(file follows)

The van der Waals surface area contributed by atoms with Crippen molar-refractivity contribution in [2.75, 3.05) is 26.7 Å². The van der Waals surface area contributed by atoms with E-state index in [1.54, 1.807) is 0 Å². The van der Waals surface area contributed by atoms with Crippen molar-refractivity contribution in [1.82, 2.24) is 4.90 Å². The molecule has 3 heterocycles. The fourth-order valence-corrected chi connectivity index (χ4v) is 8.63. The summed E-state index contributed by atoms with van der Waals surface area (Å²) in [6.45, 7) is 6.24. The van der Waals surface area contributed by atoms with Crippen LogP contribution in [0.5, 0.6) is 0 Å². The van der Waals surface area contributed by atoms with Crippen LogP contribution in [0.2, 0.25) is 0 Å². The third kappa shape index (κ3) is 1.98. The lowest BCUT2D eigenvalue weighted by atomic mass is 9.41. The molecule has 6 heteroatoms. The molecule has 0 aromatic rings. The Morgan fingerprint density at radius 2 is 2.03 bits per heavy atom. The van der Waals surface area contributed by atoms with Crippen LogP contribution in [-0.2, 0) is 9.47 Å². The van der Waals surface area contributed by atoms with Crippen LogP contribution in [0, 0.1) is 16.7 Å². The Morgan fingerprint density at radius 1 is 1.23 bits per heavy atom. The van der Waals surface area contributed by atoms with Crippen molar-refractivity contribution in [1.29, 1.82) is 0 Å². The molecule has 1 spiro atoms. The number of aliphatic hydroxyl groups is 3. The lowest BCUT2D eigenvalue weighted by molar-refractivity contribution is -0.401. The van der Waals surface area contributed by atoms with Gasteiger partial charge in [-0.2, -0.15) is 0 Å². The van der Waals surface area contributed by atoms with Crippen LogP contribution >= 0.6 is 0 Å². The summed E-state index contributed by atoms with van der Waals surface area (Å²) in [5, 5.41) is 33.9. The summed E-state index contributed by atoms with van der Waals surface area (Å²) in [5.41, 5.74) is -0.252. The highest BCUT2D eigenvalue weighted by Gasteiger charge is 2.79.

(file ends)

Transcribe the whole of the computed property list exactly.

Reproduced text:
The van der Waals surface area contributed by atoms with Crippen molar-refractivity contribution in [2.75, 3.05) is 26.7 Å². The van der Waals surface area contributed by atoms with E-state index in [1.54, 1.807) is 0 Å². The van der Waals surface area contributed by atoms with Crippen molar-refractivity contribution in [1.82, 2.24) is 4.90 Å². The molecule has 3 heterocycles. The fourth-order valence-corrected chi connectivity index (χ4v) is 8.63. The summed E-state index contributed by atoms with van der Waals surface area (Å²) in [6.45, 7) is 6.24. The van der Waals surface area contributed by atoms with Crippen LogP contribution in [0.5, 0.6) is 0 Å². The van der Waals surface area contributed by atoms with Crippen LogP contribution in [0.2, 0.25) is 0 Å². The third kappa shape index (κ3) is 1.98. The lowest BCUT2D eigenvalue weighted by atomic mass is 9.41. The molecule has 6 heteroatoms. The molecule has 0 aromatic rings. The Morgan fingerprint density at radius 2 is 2.03 bits per heavy atom. The van der Waals surface area contributed by atoms with Crippen LogP contribution in [-0.2, 0) is 9.47 Å². The van der Waals surface area contributed by atoms with Crippen LogP contribution in [0, 0.1) is 16.7 Å². The Morgan fingerprint density at radius 1 is 1.23 bits per heavy atom. The van der Waals surface area contributed by atoms with Crippen molar-refractivity contribution in [1.29, 1.82) is 0 Å². The molecule has 1 spiro atoms. The number of aliphatic hydroxyl groups is 3. The lowest BCUT2D eigenvalue weighted by molar-refractivity contribution is -0.401. The van der Waals surface area contributed by atoms with Gasteiger partial charge in [-0.2, -0.15) is 0 Å². The van der Waals surface area contributed by atoms with Crippen LogP contribution >= 0.6 is 0 Å². The summed E-state index contributed by atoms with van der Waals surface area (Å²) in [5, 5.41) is 33.9. The summed E-state index contributed by atoms with van der Waals surface area (Å²) in [5.41, 5.74) is -0.252. The highest BCUT2D eigenvalue weighted by Gasteiger charge is 2.79.